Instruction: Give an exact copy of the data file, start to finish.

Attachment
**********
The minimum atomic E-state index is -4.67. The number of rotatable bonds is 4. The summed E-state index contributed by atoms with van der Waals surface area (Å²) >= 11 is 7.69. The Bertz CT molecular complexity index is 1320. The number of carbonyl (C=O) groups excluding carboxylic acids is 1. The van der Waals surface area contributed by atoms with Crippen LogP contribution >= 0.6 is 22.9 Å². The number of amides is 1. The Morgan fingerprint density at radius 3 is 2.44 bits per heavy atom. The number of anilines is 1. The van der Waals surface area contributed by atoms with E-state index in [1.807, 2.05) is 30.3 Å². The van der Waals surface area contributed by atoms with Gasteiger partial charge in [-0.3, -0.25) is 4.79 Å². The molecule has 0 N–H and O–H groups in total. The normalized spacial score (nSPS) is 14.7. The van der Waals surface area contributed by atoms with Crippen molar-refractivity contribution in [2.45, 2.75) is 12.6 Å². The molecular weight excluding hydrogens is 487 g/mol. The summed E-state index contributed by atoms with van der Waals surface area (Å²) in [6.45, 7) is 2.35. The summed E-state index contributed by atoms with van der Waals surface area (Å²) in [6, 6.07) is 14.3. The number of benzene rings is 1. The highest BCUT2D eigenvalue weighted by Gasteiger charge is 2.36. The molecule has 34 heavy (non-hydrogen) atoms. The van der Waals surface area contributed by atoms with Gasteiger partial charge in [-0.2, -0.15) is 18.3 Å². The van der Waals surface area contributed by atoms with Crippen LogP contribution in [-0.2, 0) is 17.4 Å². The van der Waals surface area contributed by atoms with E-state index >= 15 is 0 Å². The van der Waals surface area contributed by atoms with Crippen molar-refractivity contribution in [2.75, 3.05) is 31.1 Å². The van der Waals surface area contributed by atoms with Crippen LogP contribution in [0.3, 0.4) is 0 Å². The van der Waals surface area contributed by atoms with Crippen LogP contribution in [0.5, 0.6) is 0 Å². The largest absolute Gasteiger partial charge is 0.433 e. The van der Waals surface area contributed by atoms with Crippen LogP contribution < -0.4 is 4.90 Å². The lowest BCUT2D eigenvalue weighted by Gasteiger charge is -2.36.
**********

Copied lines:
The minimum atomic E-state index is -4.67. The number of rotatable bonds is 4. The summed E-state index contributed by atoms with van der Waals surface area (Å²) >= 11 is 7.69. The Bertz CT molecular complexity index is 1320. The number of carbonyl (C=O) groups excluding carboxylic acids is 1. The van der Waals surface area contributed by atoms with Crippen LogP contribution >= 0.6 is 22.9 Å². The number of amides is 1. The Morgan fingerprint density at radius 3 is 2.44 bits per heavy atom. The number of anilines is 1. The van der Waals surface area contributed by atoms with E-state index in [1.807, 2.05) is 30.3 Å². The van der Waals surface area contributed by atoms with Gasteiger partial charge in [-0.3, -0.25) is 4.79 Å². The molecule has 0 N–H and O–H groups in total. The normalized spacial score (nSPS) is 14.7. The van der Waals surface area contributed by atoms with Crippen molar-refractivity contribution in [2.45, 2.75) is 12.6 Å². The molecular weight excluding hydrogens is 487 g/mol. The summed E-state index contributed by atoms with van der Waals surface area (Å²) in [6.45, 7) is 2.35. The summed E-state index contributed by atoms with van der Waals surface area (Å²) in [6, 6.07) is 14.3. The number of benzene rings is 1. The highest BCUT2D eigenvalue weighted by Gasteiger charge is 2.36. The molecule has 34 heavy (non-hydrogen) atoms. The van der Waals surface area contributed by atoms with Gasteiger partial charge in [-0.2, -0.15) is 18.3 Å². The van der Waals surface area contributed by atoms with Crippen LogP contribution in [-0.2, 0) is 17.4 Å². The van der Waals surface area contributed by atoms with E-state index >= 15 is 0 Å². The van der Waals surface area contributed by atoms with Crippen molar-refractivity contribution in [2.75, 3.05) is 31.1 Å². The van der Waals surface area contributed by atoms with Crippen LogP contribution in [0.3, 0.4) is 0 Å². The van der Waals surface area contributed by atoms with Crippen LogP contribution in [0.5, 0.6) is 0 Å². The largest absolute Gasteiger partial charge is 0.433 e. The van der Waals surface area contributed by atoms with Crippen LogP contribution < -0.4 is 4.90 Å². The lowest BCUT2D eigenvalue weighted by Gasteiger charge is -2.36.